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D2001. Blue and White Rectangular Plaque

Delft, circa 1670

Painted with a scene of a gated city, with horsemen and soldiers charging the town holding lances and weapons, an armed man pointing his weapon from the top story window within the gated city; painted underneath is another armed man and kneeling woman next to a dog, near a man pushing a barrel on which a cat stands, all above a small banderole inscribed DE OVERROMPELING.

Height: 21.7 cm (8.5 in.); Width: 29.5 cm. (11.6 in.)

American Private Collection

In the seventeenth century plaques were essentially large tiles, glazed on the front and some glazed on the back as well. The earliest examples as the present one, are all in blue and white, and were intended to be framed in wooden, predominantly ebony, frames and sometimes the reverse of the plaque was even chamfered to resemble the wooden panels used by contemporary painters.

Although it cannot be gauged how large any Delft factory’s rather specialized production of plaques may have been relative to its manufacture of more useful or decorative wares, very little of that plaque production would have been possible without graphic sources for the decoration. While artistic license lent a certain freedom to the plaque-painter’s compositions, they were almost unfailingly based on prints, either from the collections kept for this purpose by the potteries themselves, or supplied by a client for a special commission.The types of prints available to the Delft artist in the seventeenth and eighteenth centuries would have been woodcuts, etchings or engravings.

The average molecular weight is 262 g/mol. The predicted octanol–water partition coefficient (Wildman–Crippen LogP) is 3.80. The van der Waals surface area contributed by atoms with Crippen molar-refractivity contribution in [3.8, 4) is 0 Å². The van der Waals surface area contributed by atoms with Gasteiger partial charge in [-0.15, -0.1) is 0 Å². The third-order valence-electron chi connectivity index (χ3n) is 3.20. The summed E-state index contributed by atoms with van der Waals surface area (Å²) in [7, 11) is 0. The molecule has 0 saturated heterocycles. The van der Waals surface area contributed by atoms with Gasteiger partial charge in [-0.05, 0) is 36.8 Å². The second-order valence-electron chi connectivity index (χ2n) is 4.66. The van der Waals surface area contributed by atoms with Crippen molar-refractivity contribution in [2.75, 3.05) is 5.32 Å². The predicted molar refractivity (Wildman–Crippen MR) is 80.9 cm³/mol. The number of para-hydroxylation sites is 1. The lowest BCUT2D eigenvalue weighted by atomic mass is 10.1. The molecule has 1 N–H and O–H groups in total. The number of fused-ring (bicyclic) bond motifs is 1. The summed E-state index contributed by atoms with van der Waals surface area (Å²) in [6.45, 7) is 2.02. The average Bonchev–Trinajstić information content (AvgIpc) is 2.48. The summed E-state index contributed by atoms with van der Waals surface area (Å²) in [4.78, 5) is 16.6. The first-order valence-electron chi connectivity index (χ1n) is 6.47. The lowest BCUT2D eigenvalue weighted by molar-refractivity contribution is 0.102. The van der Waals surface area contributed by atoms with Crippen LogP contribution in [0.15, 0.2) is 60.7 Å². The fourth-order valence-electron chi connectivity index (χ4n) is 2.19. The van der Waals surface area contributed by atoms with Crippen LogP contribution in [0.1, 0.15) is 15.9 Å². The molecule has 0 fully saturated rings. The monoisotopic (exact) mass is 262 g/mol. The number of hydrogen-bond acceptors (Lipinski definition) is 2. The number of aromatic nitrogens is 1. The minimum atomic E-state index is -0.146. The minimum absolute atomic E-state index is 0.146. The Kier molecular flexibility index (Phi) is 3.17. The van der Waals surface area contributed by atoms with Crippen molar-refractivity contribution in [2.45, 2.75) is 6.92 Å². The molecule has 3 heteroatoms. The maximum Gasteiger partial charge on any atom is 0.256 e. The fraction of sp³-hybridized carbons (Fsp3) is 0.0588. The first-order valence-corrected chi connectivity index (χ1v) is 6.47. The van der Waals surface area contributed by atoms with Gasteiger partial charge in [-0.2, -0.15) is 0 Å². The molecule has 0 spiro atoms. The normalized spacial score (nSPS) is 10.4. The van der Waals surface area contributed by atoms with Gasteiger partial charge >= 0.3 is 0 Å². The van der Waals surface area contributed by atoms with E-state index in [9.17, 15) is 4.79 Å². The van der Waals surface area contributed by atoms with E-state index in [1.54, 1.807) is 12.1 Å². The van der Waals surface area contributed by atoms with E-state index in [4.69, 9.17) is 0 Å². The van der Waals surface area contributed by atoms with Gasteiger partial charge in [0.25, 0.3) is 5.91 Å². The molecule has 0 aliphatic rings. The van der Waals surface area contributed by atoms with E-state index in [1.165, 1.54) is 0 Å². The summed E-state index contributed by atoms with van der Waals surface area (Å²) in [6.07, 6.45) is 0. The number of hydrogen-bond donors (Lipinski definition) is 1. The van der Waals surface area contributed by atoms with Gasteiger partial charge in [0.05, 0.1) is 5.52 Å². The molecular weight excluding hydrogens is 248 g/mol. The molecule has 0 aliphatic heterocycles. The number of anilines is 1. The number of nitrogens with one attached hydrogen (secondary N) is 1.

The Delft potters used to transfer the prints to plaques. With a needle held in a piece of wood, they would pierce the lines of an existing print or drawing to create a stencil. After the plaque had been formed and biscuit-fired in the kiln, its surface would be covered with a layer of white tin glaze onto which the stencil would be placed and then dusted with charcoal, which would leave a dotted outline for the painter to follow and complete the lines with cobalt-blue pigment. Stencils enabled the production of a series of virtually identical objects and by standardizing the image, helped raise the quality of their decoration.

To date we have not been able to identify the print source for this specific plaque.

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